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Review: Last Cab To Darwin

Heather Wallace

Rex is a loner, and when he’s told he doesn’t have long to live, he embarks on an epic drive through the Australian outback from Broken Hill to Darwin to die on his own terms (IMDB).

The first thing you need to now about seeing Last Cab To Darwin is that you’ll probably cry. The next thing to know is that shouldn’t stop you seeing this film.

Rex (Michael Caton) is a Broken Hill cabbie who knows everyone in town. Everyone knows each other’s secrets but no one says anything about them. Rex has a secret: he’s dying of stomach cancer and only has three months to live. Despite a relationship with his neighbour Polly (Ningali Lawford-Wolf), he feels alone and doesn’t want to burden anyone. After hearing a radio interview with Dr Farmer (Jacki Weaver) about the Northern Territory government allowing euthanasia, he gets into his cab and starts the 3000km drive to be the first person to die in her clinic.

Based on a 2003 stage play of the same name, director Jeremy Sims (still best known for his role in the early 90s Australian soap opera, Chances) and the play’s original writer Reg Cribb had always imagined the story being adapted for the screen.

The film is inspired by the true story of taxi driver Max Bell who was diagnosed with terminal stomach cancer and drove the same distance to seek assistance from Dr Philip Nitschke’s voluntary euthanasia clinic.

The image of a yellow taxi driving through the Australian outback is striking. Along the way Rex meets Tilly (Mark Coles Smith), a charming and sometimes feckless young Oodnadatta man who is running away from his own problems, and British nurse Julie (Emma Hamilton), who leaves her job as a bartender to care for Rex.

For all its subject matter there is a lot of humour, albeit very, very dark humour. Be warned that it shows the Pussy Willow, an actual tree near South Australian town William Creek where dead feral cats are hung to raise awareness of the devastation they cause.

Michael Caton is a standout in a dramatic role that is different to his normal ‘lovable larrikin’ screen persona. An opening scene has him making my ideal gourmet dish – devon on white bread and tomato sauce – and drunkenly daggy dancing to his collection of vintage vinyl records, but once he is given the diagnosis he is subdued.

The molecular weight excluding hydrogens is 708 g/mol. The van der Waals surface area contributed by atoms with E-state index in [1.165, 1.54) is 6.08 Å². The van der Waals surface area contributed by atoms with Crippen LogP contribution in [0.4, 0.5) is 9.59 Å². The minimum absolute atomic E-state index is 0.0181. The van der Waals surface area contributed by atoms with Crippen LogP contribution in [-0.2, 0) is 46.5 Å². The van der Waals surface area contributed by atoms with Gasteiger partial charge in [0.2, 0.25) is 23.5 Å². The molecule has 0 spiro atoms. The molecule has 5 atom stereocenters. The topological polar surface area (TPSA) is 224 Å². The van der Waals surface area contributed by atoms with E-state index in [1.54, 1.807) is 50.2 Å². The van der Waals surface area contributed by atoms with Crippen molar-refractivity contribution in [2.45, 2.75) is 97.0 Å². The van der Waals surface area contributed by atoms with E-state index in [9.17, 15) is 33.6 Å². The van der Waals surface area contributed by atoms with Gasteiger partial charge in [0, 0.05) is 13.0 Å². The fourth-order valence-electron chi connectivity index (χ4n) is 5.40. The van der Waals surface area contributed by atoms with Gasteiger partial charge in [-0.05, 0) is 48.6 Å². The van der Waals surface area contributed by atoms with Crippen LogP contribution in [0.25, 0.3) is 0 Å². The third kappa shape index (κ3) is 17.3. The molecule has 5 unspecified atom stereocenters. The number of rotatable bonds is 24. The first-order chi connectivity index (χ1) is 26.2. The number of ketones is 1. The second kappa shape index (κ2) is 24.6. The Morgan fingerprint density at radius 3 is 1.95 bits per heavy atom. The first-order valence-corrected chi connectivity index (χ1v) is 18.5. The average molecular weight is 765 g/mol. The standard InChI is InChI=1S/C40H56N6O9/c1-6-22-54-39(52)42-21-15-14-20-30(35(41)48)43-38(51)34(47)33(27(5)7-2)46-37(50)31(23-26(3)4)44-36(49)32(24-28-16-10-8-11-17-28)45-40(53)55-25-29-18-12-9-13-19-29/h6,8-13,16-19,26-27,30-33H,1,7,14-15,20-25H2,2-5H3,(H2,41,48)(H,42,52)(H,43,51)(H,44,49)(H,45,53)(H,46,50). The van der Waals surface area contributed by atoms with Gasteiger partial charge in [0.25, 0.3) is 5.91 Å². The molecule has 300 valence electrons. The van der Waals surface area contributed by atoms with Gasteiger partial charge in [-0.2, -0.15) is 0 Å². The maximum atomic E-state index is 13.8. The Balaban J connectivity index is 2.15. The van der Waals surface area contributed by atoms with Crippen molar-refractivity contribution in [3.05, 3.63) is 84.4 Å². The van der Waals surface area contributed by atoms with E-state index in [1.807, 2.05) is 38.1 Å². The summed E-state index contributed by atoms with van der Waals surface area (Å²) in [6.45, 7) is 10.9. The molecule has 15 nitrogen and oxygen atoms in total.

Caton gives a performance that is even more powerful for being subdued and quiet. Every interaction he has with Polly tugs at your heart, his quiet love for her is obvious but he stumbles, scared of showing those around him he loves a fiery Aboriginal woman. His description of her smile though is spot on and Ningali Lawford-Wolf (who trained as a dancer) lights up the screen, whether she’s shouting at Rex and her family or struggling with her heartbreak at losing the man she loves.

Jackie Weaver is excellent as Dr Farmer, playing her as someone with the best of intentions and a sympathetic manner but who also has an agenda that blinds her to the real needs of the man she’s trying to help.

Mark Cole Smith deserves to be a leading man of Australian film, and just when you want to abandon Tilly, he helps you see why fear makes him continually sabotages his own successes. This is a film that has a lot to say, particularly about race relations and dying, but like its hero it says it in an understated way. It makes you feel you’re on that journey with Rex.

What it says loudest is that fear, not death, stops us from living, but it’s never too late to overcome fear.

Last Cab for Darwin is showing at Palace Electric Cinema.


Heather Wallace

Heather’s career in arts and heritage PR spans 15 years, with highlights including working for Sean Connery at the Edinburgh International Film Festival and promoting Australia’s World Heritage places. Her blog, Myths and Misadventures, (http://mythsandmisadventures.blogspot.com.au/), is about life lessons we can learn from the Romans. You can follow her on Twitter @Missmythology. More about the Author